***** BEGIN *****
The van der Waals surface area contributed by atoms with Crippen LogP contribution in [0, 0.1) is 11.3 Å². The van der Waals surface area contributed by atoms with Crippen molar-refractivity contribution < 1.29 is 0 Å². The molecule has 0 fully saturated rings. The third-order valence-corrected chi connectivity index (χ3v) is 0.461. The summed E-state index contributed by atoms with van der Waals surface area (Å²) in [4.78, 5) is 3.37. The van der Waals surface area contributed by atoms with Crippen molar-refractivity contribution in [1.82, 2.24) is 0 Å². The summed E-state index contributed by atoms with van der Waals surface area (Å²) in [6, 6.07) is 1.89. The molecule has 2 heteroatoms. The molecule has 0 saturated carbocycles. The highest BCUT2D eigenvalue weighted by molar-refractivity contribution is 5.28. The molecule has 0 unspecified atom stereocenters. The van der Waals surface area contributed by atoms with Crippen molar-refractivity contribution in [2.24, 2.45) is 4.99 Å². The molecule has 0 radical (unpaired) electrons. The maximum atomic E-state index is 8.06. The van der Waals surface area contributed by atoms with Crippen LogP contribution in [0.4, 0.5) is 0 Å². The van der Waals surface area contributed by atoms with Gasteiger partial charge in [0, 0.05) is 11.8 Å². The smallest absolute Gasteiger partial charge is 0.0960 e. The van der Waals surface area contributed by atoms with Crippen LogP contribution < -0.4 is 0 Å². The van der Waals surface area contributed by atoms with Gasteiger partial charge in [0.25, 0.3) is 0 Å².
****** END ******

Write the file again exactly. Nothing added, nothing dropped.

The van der Waals surface area contributed by atoms with Crippen LogP contribution in [0, 0.1) is 11.3 Å². The van der Waals surface area contributed by atoms with Crippen molar-refractivity contribution < 1.29 is 0 Å². The molecule has 0 fully saturated rings. The third-order valence-corrected chi connectivity index (χ3v) is 0.461. The summed E-state index contributed by atoms with van der Waals surface area (Å²) in [4.78, 5) is 3.37. The van der Waals surface area contributed by atoms with Crippen molar-refractivity contribution in [1.82, 2.24) is 0 Å². The summed E-state index contributed by atoms with van der Waals surface area (Å²) in [6, 6.07) is 1.89. The molecule has 2 heteroatoms. The molecule has 0 saturated carbocycles. The highest BCUT2D eigenvalue weighted by molar-refractivity contribution is 5.28. The molecule has 0 unspecified atom stereocenters. The van der Waals surface area contributed by atoms with Crippen molar-refractivity contribution in [2.24, 2.45) is 4.99 Å². The molecule has 0 radical (unpaired) electrons. The maximum atomic E-state index is 8.06. The van der Waals surface area contributed by atoms with Crippen LogP contribution in [0.4, 0.5) is 0 Å². The van der Waals surface area contributed by atoms with Gasteiger partial charge in [0, 0.05) is 11.8 Å². The smallest absolute Gasteiger partial charge is 0.0960 e. The van der Waals surface area contributed by atoms with Crippen LogP contribution < -0.4 is 0 Å². The van der Waals surface area contributed by atoms with Gasteiger partial charge in [0.25, 0.3) is 0 Å².